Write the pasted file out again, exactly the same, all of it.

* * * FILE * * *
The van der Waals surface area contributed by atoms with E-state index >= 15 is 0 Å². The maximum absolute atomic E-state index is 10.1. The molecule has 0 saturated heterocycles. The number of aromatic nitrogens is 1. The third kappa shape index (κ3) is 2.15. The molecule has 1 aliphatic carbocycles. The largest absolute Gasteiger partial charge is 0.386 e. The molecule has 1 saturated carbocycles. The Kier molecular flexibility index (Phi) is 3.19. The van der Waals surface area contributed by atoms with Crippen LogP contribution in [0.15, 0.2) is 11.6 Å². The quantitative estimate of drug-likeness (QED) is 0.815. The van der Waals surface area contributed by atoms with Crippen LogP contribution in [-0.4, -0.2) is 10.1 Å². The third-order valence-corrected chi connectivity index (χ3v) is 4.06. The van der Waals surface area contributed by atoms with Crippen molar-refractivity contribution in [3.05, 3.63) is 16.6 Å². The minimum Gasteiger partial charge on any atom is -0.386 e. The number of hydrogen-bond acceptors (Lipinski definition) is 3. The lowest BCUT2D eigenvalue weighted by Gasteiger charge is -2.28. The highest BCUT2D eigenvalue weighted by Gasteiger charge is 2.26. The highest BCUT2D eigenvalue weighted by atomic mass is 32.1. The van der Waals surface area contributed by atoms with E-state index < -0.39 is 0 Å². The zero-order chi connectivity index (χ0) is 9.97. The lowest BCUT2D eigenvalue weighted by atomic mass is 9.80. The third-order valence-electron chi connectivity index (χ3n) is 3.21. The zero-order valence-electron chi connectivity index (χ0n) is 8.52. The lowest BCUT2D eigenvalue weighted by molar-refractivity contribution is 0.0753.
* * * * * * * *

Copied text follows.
The van der Waals surface area contributed by atoms with E-state index >= 15 is 0 Å². The maximum absolute atomic E-state index is 10.1. The molecule has 0 saturated heterocycles. The number of aromatic nitrogens is 1. The third kappa shape index (κ3) is 2.15. The molecule has 1 aliphatic carbocycles. The largest absolute Gasteiger partial charge is 0.386 e. The molecule has 1 saturated carbocycles. The Kier molecular flexibility index (Phi) is 3.19. The van der Waals surface area contributed by atoms with Crippen LogP contribution in [0.15, 0.2) is 11.6 Å². The quantitative estimate of drug-likeness (QED) is 0.815. The van der Waals surface area contributed by atoms with Crippen LogP contribution in [-0.4, -0.2) is 10.1 Å². The third-order valence-corrected chi connectivity index (χ3v) is 4.06. The van der Waals surface area contributed by atoms with Crippen molar-refractivity contribution in [3.05, 3.63) is 16.6 Å². The minimum Gasteiger partial charge on any atom is -0.386 e. The number of hydrogen-bond acceptors (Lipinski definition) is 3. The lowest BCUT2D eigenvalue weighted by Gasteiger charge is -2.28. The highest BCUT2D eigenvalue weighted by Gasteiger charge is 2.26. The highest BCUT2D eigenvalue weighted by atomic mass is 32.1. The van der Waals surface area contributed by atoms with E-state index < -0.39 is 0 Å². The zero-order chi connectivity index (χ0) is 9.97. The lowest BCUT2D eigenvalue weighted by atomic mass is 9.80. The third-order valence-electron chi connectivity index (χ3n) is 3.21. The zero-order valence-electron chi connectivity index (χ0n) is 8.52. The lowest BCUT2D eigenvalue weighted by molar-refractivity contribution is 0.0753.